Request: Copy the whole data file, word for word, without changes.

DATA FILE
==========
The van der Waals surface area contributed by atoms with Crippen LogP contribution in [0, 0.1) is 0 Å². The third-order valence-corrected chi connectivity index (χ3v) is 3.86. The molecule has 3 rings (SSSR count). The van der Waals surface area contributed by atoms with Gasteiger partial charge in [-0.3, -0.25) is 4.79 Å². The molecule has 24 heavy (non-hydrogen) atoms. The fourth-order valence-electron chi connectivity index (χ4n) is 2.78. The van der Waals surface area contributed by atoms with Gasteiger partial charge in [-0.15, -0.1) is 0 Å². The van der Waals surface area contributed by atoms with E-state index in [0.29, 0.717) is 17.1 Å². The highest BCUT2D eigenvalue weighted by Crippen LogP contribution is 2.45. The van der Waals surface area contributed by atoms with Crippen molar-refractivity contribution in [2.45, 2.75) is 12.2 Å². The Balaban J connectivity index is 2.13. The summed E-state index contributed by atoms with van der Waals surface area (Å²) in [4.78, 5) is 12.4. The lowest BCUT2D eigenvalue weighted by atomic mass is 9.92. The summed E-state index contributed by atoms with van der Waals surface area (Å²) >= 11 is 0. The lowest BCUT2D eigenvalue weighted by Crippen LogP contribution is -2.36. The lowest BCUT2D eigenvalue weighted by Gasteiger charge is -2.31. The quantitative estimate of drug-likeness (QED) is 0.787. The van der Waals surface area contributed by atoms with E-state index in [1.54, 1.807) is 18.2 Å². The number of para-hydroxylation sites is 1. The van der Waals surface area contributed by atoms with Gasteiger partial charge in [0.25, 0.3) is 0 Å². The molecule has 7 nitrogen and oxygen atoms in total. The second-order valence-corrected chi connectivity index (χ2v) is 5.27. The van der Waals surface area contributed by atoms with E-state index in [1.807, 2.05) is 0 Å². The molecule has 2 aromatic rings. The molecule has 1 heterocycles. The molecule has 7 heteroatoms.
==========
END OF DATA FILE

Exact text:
The van der Waals surface area contributed by atoms with Crippen LogP contribution in [0, 0.1) is 0 Å². The third-order valence-corrected chi connectivity index (χ3v) is 3.86. The molecule has 3 rings (SSSR count). The van der Waals surface area contributed by atoms with Gasteiger partial charge in [-0.3, -0.25) is 4.79 Å². The molecule has 24 heavy (non-hydrogen) atoms. The fourth-order valence-electron chi connectivity index (χ4n) is 2.78. The van der Waals surface area contributed by atoms with Gasteiger partial charge in [-0.15, -0.1) is 0 Å². The van der Waals surface area contributed by atoms with E-state index in [0.29, 0.717) is 17.1 Å². The highest BCUT2D eigenvalue weighted by Crippen LogP contribution is 2.45. The van der Waals surface area contributed by atoms with Crippen molar-refractivity contribution in [2.45, 2.75) is 12.2 Å². The Balaban J connectivity index is 2.13. The summed E-state index contributed by atoms with van der Waals surface area (Å²) in [4.78, 5) is 12.4. The lowest BCUT2D eigenvalue weighted by atomic mass is 9.92. The summed E-state index contributed by atoms with van der Waals surface area (Å²) >= 11 is 0. The lowest BCUT2D eigenvalue weighted by Crippen LogP contribution is -2.36. The lowest BCUT2D eigenvalue weighted by Gasteiger charge is -2.31. The quantitative estimate of drug-likeness (QED) is 0.787. The van der Waals surface area contributed by atoms with E-state index in [1.54, 1.807) is 18.2 Å². The number of para-hydroxylation sites is 1. The van der Waals surface area contributed by atoms with Gasteiger partial charge in [0.25, 0.3) is 0 Å². The molecule has 7 nitrogen and oxygen atoms in total. The second-order valence-corrected chi connectivity index (χ2v) is 5.27. The van der Waals surface area contributed by atoms with E-state index in [1.807, 2.05) is 0 Å². The molecule has 2 aromatic rings. The molecule has 1 heterocycles. The molecule has 7 heteroatoms.